Usability Testing, Part 2: Making a Testing Plan

This is the second post in a three-part series on developing, executing, and analyzing your site’s usability. Part 1 of this series focused on preparing for usability testing. In this second post, I will dive deeper into parts of the usability testing plan.

Usability Testing Plan – The Nitty Gritty

In part one, I briefly outlined the parts and the purpose of the usability testing plan. Now I’d like to get a bit more detailed about its structure and talk about the important questions that your testing plan should answer.

Explain Your Test Plan

To start, your testing plan should provide a short and concise explanation of the contents of the document — a brief introduction to your testing plan. It should answer questions like: ”What is the purpose of this usability test?” and “How will this document assist in the effort?”

This section should also state the goals of this usability testing effort. Some goals of usability testing include:

  • Establishing a baseline of user performance,
  • Establishing and validating user performance measures, and
  • Identifying potential design concerns.

You should also include an executive summary in your plan’s introduction. The executive summary is a recap of the entire testing procedure, what your tests will be evaluating, and the results you are expecting.

Rules and Steps

In your plan, spell out which methodology you plan to follow. There should be no question about what steps you take and how you take them.

Your methodology should, at minimum, define:

  • Who your participants are,
  • How many participants you will be evaluating,
  • Your procedure for performing the tests, and
  • Tools you intend to use for testing.

As I noted in Part 1 of this series, it’s best practice to clearly state each person’s role and responsibilities. You should also note that an individual may play multiple roles and that some tests may not require all roles.


This part of your plan is very specific to what you’re testing. This is where you will define each task the test participants will perform. These usability tasks are usually derived from test cases provided by a developer or business analyst and also from your own heuristics evaluation. The tasks should be identical for every participant of a given role. For example: if you’re testing an application that can have two different types of roles — Admins and Editors — tasks for all Admins should be identical and tasks for all Editors should be identical.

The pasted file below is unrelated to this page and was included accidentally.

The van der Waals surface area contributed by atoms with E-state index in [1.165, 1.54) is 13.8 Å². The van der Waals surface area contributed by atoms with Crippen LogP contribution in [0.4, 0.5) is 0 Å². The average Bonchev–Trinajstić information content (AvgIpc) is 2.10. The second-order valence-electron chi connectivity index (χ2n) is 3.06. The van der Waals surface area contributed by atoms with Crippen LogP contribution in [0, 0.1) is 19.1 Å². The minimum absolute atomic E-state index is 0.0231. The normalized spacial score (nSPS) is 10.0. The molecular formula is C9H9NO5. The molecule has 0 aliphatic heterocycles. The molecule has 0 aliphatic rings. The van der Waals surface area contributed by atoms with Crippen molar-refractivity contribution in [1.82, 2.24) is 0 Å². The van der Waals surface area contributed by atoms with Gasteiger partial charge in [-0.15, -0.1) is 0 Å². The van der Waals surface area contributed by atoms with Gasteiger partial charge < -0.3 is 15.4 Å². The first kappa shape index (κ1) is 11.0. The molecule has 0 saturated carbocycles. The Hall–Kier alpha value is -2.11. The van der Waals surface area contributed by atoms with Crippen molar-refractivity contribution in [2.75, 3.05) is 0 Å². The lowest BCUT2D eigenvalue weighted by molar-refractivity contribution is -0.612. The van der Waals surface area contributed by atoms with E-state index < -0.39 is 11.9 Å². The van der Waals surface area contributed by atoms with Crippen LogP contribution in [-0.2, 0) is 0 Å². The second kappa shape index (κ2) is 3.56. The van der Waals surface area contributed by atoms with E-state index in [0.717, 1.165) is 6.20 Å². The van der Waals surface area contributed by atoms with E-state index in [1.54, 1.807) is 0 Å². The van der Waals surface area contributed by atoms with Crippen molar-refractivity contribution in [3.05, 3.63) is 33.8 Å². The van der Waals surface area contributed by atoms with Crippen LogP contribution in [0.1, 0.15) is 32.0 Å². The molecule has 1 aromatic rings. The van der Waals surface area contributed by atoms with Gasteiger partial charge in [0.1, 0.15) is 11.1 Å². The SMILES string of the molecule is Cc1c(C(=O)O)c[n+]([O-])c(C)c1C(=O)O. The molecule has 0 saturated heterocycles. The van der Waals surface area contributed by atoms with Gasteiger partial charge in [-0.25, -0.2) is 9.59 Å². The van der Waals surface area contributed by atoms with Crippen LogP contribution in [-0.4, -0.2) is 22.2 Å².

Having each role perform the exact same tasks will ensure the integrity of your results.


Keeping your tasks consistent is vital because your results are determined by the usability metrics you establish in your plan. “Usability metrics” refers to the participant’s performance measured against specific performance goals necessary to satisfy your usability requirements.

These metrics can include:

  • Whether or not the participant completes the task,
  • How long it takes the participant to complete a task,
  • What constitutes critical and non-critical errors, and
  • Subjective evaluations on the ease of use.


Next, you will want to define what the usability goals are. Unlike the goals mentioned earlier, which establish the overall goal of usability testing in general, these goals are specific to what you’re testing in quantitative form.

Here are a few examples of specific goals:

  • Competition Rate:
    How many of the participants were able to successfully complete the tasks?
  • Error-Free Rate:
    What percentage of test participants completed the task without any errors?
  • Time-on-Task:
    How long does it take participants to complete the task from start to finish?
  • Subjective Measures:
    These are usually collected while debriefing the participant after the testing session. Measures such as how easy or difficult tasks were to the participant.

Your plan should also include how you measure problem severity in order to prioritize your recommendations for improvement. This is how you will analyze the data collected during your testing, and it will help organize your final report.

Reporting Your Results

The last section of your test plan should include a brief summary on how and when you will report your data. The report can be either a separate document or a presentation, and it will containing the results based on: your metrics and goals, the subjective evaluations, and your recommendations for improvements. Prioritize the results by how much impact they have on the outcome in order to develop a solution strategy.

Having a bulletproof usability testing plan will make your testing a breeze and eliminate any questions about roles and expectations during the testing. Take advantage of this post as one of many helpful resources to guide you in creating your testing plan. Next up in our usability testing series, we’ll discuss ideal testing participants and some of the tools we used to collect data during test exercises.

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